Army Divorce Regulations: Getting a Divorce in the Military

Army Divorce Regulations: Getting a Divorce in the Military

There’s no shortage of curiosity about statistics related to divorce. Members of the military and their spouses often experience unique circumstances compared to civilians, which can put added pressure on military couples and increase the likelihood of divorce. That being said, the military divorce rate isn’t the highest among occupations in the U.S., and many of the factors that contribute to military divorce are similar to other occupations.

What is the divorce rate in the military and how does it compare?

First, let’s look at the divorce rate for the United States as a whole. According to the Centers for Disease Control and Prevention (CDC), the divorce rate in 2022 was 2.4 per 1,000 persons, based on the total population. If you refine the data to include only women ages 15 and older, (which the American Community Survey did), the divorce rate in 2021 was 6.9 per 1,000 women 15 and older.

Now, here’s where questions about military marriage statistics and divorce statistics get murky, especially in terms of comparison to the general public. Different organizations and government entities measure marriage and divorce rates in different ways.

One of the oft quoted sources for military divorce rate statistics is an article based on a report by the Pentagon, which was posted on the website Published in 2020, the article revealed that the military divorce rate had recently fluctuated between 3% and 3.1%. According to the author, the Pentagon comes up with this number by measuring how many service members divorced during the fiscal year compared to the number of service members who were married at the start of the fiscal year.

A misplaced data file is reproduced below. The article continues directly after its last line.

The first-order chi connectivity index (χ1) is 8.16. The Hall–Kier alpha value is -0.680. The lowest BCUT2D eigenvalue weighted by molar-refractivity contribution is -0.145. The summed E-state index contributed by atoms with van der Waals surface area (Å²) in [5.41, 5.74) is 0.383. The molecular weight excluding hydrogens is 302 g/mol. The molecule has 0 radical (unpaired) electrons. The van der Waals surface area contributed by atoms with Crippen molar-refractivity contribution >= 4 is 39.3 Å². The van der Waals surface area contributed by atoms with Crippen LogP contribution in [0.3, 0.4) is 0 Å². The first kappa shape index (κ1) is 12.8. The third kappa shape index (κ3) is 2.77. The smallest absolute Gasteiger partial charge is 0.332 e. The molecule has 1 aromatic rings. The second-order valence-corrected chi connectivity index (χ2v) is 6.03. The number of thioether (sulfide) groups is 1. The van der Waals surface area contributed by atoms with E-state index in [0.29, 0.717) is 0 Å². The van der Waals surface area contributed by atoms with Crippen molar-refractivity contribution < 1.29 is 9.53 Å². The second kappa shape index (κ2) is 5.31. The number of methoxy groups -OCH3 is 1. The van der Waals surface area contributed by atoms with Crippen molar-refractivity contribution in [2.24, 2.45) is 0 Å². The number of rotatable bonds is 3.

As for specific branches of the military, the article noted that the divorce rate in the Marine Corps and Air Force were tied for highest at 3.3%, with the lowest rate going to Navy at 2.8%. The author didn’t specifically mention the divorce rate in Army but since it isn’t the highest or lowest, we can safely assume the Army divorce rate was somewhere between 2.8% and 3.3% when this data was published.

Among the other interesting tidbits in this article included the fact that the divorce rate for women in the Marine Corps was nearly triple that of their male counterparts (7% compared to 2.5%). Also, the divorce rate for enlisted service members (3.5%) was higher than the divorce rate for officers (1.7%).

What is the percentage of military marriages that end in divorce?

When it comes to military marriage statistics, and I am certainly not a statistician, I’m guessing most people inquiring about how many military marriages end in divorce are more interested in percentages. And by percentages, I mean over the course of a marriage not during one year like the Pentagon statistics.

For example, we often hear that anywhere from 40% to 50% of marriages end in divorce. It all depends on who you ask. A gentleman by the name of Nathan Yau crunched a pile of data from the 2015 American Community Survey to calculate the percentage of people who divorced at least once based on occupation. (Yau’s findings were published on the website.)